In an extension of this work, Chen and Bargh (1997) exposed participants to photographs of black or white faces and asked them to play a game with another participant who had not seen any photographs. Ratings provided by the second, naive participant once again indicated greater hostility among those presented with black faces as opposed to white faces. Indeed, these naive participants responded to the original participants’ hostility with hostility of their own, causing the entire interaction to be rated by outside observers as more hostile when the original participant had been exposed to black faces, as opposed to white.

Finally, direct evidence of subliminal influences on behavior is also surfacing from neuropsychologists who are taking advantage of recent advances in brain imaging. For example, after participants have learned to respond to an odd number with their right hand and an even number with their left, the subliminal presentation of a number (odd or even) produces cortical activation in the corresponding hemisphere of the brain (left or right). This activation is located in the motor cortex, the area of the brain that controls movement (Dehaene et al. 1998).

These experiments raise more questions than they answer. What exactly are the mechanisms that allow subliminally presented stimuli to influence behavior? Is the process indirect, as Neuberg (1988) argues, direct and unmediated, as Bargh and colleagues (1996) maintain, or both? In addition the magnitude and generalizability of these effects have yet to be investigated. Extraordinary claims demand extraordinary evidence, and the evidence we have reviewed in this section falls short of extraordinary. Still, the topic is intriguing, and we eagerly await the results of future investigations.

What About Subliminal Advertising?

For some, the bottom line of research on subliminal persuasion is, well, the bottom line – whether the effects of subliminal stimuli can be harnessed in a consumer setting. Although we hesitate to offer any conclusions, we note that several of the critical requirements for subliminal advertising have been met through scientific research. In particular, as we have detailed, subliminally presented stimuli can influence high-level cognitive processes, and, in some cases, can even influence behavior. Nevertheless, many remain skeptical (Moore 1982, 1988, 1992; Pratkanis 1992; Pratkanis and Greenwald 1988), and it is easy to see why. In each of the studies we reviewed, care was taken to be certain that conditions were perfect: Participants were seated at specific distances from the video or computer screen, their attention was focused in just the right direction, at just the right moment, and extraneous stimuli were kept to a minimum. Such variables are notoriously difficult to control in the real world. In addition, influence from weak, subliminal stimuli is likely to pale in comparison to the highly salient and powerful stimuli already competing for our attention (Moore 1982).

The phenomena we have reviewed may well represent the hot-house products of cleverly crafted laboratory experiments, delicate flowers that would wilt in the harsh environment of the everyday marketplace. Even if this were the case, however, we hasten to point out that it would not challenge the basic validity of the studies we discussed in this article (Mook 1983). It would, instead, merely highlight the challenge of applying insights based on laboratory experiments to consumer behavior. Moreover, despite a lack of evidence for the applicability of subliminal messages to advertising, we suggest there is no a priori reason why such applications are not possible.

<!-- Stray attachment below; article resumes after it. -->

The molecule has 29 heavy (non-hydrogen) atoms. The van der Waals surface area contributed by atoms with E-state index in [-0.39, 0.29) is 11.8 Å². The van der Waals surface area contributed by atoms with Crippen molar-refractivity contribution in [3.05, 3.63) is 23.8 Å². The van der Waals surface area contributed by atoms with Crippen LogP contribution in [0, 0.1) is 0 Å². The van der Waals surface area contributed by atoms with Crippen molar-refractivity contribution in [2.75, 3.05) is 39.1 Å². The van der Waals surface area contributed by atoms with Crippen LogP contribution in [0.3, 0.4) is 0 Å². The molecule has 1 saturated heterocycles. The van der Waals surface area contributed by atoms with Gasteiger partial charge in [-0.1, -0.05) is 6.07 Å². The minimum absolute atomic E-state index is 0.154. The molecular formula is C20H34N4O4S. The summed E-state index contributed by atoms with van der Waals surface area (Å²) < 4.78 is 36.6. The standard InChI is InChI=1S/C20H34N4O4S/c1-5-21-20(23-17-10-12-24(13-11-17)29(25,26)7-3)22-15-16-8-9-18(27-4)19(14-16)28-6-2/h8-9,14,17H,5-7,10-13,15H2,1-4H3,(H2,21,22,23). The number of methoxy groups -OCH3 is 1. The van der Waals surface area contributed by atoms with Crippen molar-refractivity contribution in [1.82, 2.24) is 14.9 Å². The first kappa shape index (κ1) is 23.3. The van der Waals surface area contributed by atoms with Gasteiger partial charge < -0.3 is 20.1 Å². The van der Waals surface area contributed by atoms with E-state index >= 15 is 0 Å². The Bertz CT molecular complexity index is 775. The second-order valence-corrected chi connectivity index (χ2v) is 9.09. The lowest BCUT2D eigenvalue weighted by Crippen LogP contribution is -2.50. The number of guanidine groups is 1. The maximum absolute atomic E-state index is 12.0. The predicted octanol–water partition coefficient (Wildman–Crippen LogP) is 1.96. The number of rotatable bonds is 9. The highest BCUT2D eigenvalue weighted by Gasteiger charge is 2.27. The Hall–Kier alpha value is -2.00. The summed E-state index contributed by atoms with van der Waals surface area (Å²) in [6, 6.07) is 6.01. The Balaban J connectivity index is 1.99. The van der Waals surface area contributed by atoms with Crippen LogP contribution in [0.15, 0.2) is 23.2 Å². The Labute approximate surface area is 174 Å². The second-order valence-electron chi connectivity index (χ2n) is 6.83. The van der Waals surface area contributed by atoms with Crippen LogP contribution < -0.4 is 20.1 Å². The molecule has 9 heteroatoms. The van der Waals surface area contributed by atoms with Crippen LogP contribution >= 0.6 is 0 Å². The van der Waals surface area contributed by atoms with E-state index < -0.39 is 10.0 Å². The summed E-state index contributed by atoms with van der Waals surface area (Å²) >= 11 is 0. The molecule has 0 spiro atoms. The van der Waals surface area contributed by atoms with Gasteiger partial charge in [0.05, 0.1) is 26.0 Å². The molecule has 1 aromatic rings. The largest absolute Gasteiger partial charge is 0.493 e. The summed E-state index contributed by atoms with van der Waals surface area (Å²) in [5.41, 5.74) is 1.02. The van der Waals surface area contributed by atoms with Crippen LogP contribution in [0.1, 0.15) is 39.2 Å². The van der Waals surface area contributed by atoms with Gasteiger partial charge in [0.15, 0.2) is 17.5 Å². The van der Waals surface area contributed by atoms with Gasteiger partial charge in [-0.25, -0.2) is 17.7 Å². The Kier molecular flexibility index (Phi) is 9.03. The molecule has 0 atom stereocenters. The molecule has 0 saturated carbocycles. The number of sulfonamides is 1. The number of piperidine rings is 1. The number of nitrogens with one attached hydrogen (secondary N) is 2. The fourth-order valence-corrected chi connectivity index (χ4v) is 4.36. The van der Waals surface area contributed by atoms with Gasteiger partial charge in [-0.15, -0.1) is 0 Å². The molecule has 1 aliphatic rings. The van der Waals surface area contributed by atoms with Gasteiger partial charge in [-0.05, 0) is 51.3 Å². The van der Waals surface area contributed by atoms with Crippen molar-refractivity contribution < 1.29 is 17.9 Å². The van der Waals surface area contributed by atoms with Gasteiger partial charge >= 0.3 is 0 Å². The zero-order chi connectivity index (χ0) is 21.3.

In sum, we offer no conclusions regarding the plausibility or effectiveness of subliminal advertising; we only suggest that it may, in fact, be possible, and acquaint readers with the empirical research upon which we base that suggestion. To assert that it is impossible for subliminally presented stimuli to influence behavior – even consumer behavior – would be, not unlike the premature reports of Mark Twain’s death in the New York Journal, an exaggeration.


We thank Steven Fein, Thomas Gilovich, Justin Kruger, Dennis Regan, and Leaf Van Boven for their helpful comments on an earlier draft of this article.


1. Note that there is a certain “tree-falling-in-the-forest-with-no-one-thereto-hear-it” paradox here: If subliminal means that the individual cannot identify the stimulus, how can it be shown that he or she has indeed perceived it? To accomplish this, researchers typically resort to “implicit” tests of perception, whereby the stimulus is shown to have affected the individual’s judgments.

2. Unlike the pasta analogy, however, processing of the stimuli can (and does) continue beneath the level of conscious awareness, even after the introduction of the pattern mask. This continued processing is evidenced by the effects, detailed in the next sections, that these subliminal primes have on the processing of subsequently presented stimuli.

3. One of us has obtained a similar finding. After exposure to words related to conformity (e.g., comply, follow, obey), people were especially likely to conform to an established group norm, again without realizing that the words had influenced their behavior (Epley and Gilovich in press).

4. In fact, it appears that mere exposure effects are even stronger when the stimuli are subliminal, apparently because people are unable to correct their positive appraisals for the fact that they have seen something previously (Bornstein 1989; Bornstein and D’Agostino 1992, 1994).


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Nicholas Epley is a doctoral student in social psychology at Cornell University. Kenneth Savitsky is assistant professor of social psychology at Williams College. Robert A. Kachelski is visiting assistant professor of cognitive psychology at Williams College.

COPYRIGHT 1999 Committee for the Scientific Investigation of Claims of the Paranormal

COPYRIGHT 2000 Gale Group